Implement grouping easily in Java with embeded SPL

Introduction to problems

  It’s tedious to implement grouping and aggregation like groupBy in SQL in Java codes. Usually we first need to indicate the data structure (Java entity class), then iterate through the Java set, and finally add it to a subset according to grouping conditions. It’s simpler in Java 8 with Lambda(stream),but aggregation is usually needed after grouping, and we still need to write the aggregation functions like sum (), count (*), topN ()seperately. These are still the most common grouping and aggregation operations, in case of alignment grouping, enumeration grouping, multiple grouping and other unconventional grouping plus other aggregation functions (FIRST, LAST…), the code becomes very lengthy and not universal. If only there could be a middleware specially designed for this kind of calculation, using a similar SQL script to describe the algorithm, calling the script directly in Java and returning the result set, that will be perfect. EsProc and SPL script are just the product.Now we’ll illustrate how to use it by some examples.

SPL Implementation

Conventional grouping

  Everyone’s overtime record is kept in the duty.xlsx file:

workday name
2016-02-05 Ashley
2016-02-08 Ashley
2016-02-09 Ashley
2016-02-10 Johnson
2016-02-11 Johnson
2016-02-12 Johnson
2016-02-15 Ashley
2016-02-16 Ashley
2016-02-17 Ashley

  Summarize the number of days on duty for each person:

A
1 =file("/Users/test/duty.xlsx").importxls@tx()
2 =A1.groups(name;count(name):count)

  001jpg

  Save the script file CountName.dfx(will be used when embeded in Java).

TopN of each group

  Take the overtime records of each month, each person and the first three days.

A
1 =file("/Users/test/duty.xlsx").importxls@tx()
2 =A1.group(month(workday):mon,name;~.top(3):top3)

  002jpg

  Save the script file RecMonTop3.dfx(will be used when embeded in Java).

Java Incocation

  SPL is very convenient to be embedded in Java applications. It can be loaded by calling stored procedure method through JDBC. We’ll illustrate the invocation by the example CountName.dfx.

    ... 
    Connection con = null; 
    Class.forName("com.esproc.jdbc.InternalDriver"); 
    con= DriverManager.getConnection("jdbc:esproc:local://"); 
    //Call stored procedure,CountName is the dfx file name 
    st =(com. esproc.jdbc.InternalCStatement)con.prepareCall("call CountName()"); 
    //Execute stored procedure 
    st.execute(); 
    //Get the result set 
    ResultSet rs = st.getResultSet(); 
    ...

  It’s the same with RecMonTop3.dfx, and we only need to call RecMonTop3.dfx instead. We can also return two result sets at the same time. Only partial Java codes are used here to explain roughly how to embed SPL. For detailed steps, please refer to How to Call an SPL Script in Java. SPL also supports ODBC drivers and can be integrated into ODBC-enabled languages. The embedding process is similar.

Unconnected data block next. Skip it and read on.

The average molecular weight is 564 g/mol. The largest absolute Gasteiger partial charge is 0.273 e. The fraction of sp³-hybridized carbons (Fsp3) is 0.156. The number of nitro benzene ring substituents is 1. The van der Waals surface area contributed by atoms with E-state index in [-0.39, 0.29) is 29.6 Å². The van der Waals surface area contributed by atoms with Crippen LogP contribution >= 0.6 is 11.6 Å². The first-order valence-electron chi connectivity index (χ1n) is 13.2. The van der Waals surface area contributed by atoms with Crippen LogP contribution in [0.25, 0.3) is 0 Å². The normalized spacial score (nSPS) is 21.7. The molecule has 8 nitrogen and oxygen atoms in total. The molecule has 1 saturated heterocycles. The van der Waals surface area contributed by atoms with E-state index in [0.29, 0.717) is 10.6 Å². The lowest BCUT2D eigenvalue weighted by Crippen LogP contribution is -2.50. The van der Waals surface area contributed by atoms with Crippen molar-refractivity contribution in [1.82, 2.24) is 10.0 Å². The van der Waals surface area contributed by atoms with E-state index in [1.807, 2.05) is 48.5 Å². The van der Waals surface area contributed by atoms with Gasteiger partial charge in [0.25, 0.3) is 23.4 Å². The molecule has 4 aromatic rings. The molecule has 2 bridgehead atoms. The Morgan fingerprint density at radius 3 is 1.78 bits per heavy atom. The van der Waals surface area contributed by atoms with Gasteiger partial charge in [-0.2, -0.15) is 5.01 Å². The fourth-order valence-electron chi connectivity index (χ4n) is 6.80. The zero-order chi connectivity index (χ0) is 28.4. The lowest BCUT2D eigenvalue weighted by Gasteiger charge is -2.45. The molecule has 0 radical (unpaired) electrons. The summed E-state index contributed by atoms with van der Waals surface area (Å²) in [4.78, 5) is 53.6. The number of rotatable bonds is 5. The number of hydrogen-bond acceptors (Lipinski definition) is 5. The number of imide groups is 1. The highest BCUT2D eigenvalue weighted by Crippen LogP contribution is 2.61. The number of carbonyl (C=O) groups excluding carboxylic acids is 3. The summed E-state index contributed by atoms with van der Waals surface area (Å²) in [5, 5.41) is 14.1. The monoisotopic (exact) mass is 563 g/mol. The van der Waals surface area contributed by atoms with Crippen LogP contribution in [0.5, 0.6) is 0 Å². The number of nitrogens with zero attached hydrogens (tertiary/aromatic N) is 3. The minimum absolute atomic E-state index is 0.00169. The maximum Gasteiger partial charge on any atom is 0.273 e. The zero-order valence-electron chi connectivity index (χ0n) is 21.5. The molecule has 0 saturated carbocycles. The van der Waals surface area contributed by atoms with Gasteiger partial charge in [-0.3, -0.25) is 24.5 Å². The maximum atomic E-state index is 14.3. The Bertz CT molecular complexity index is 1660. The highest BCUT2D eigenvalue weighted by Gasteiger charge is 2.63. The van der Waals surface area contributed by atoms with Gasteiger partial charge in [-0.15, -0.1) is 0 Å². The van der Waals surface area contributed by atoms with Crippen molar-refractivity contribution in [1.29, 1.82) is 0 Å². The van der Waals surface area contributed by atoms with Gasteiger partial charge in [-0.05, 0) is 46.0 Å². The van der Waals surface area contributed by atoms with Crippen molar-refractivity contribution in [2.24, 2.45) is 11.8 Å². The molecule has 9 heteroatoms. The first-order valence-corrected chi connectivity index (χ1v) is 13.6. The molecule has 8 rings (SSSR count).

Some examples

  In fact, there are many kinds of data grouping, such as alignment grouping, enumeration grouping and multiple grouping. Here we give some examples.

SPL alignment grouping

  Example 1:List in order the number of countries using Chinese, English and French as official languages.

  MySQL8:
    with t(name,ord) as (select 'Chinese',1
    union all select 'English',2
    union all select 'French',3)
    select t.name, count(countrycode) cnt
    from t left join world.countrylanguage s on t.name=s.language
    where s.isofficial='T'
    group by name,ord
    order by ord;

  Note: Character set of the table and database should be consistent.

  (1) show variables like ‘character_set_connection’. View the current session character set
  (2) show create table world.countrylanguage. View the character set of the table
  (3) set character_set_connection=[Character set]Update the current session character set

  esProc SPL:

A
1 =connect("mysql")
2 =A1.query@x("select * from world.countrylanguage where isofficial='T'")
3 Chinese,English,French]
4 =A2.align@a(A3,Language)
5 =A4.new(A3(#):name, ~.len():cnt)

  A1: Connect the database
  A2: Query the records of all official languages
  A3: the specified languages
  A4: Align all records to the relative position in A3 by Language
  A5: Create a table with the fields: language, the number of countries using the language as official languages
  003jpg

  Example 2:List in order the number of countries using Chinese, English, French and other languages as official languages.

  MySQL8:
    with t(name,ord) as (select 'Chinese',1 union all select 'English',2
        union all select 'French',3 union all select 'Other', 4),
            s(name, cnt) as (
                select language, count(countrycode) cnt
                from world.countrylanguage s
                where s.isofficial='T' and language in ('Chinese','English','French')
                group by language
        union all
            select 'Other', count(distinct countrycode) cnt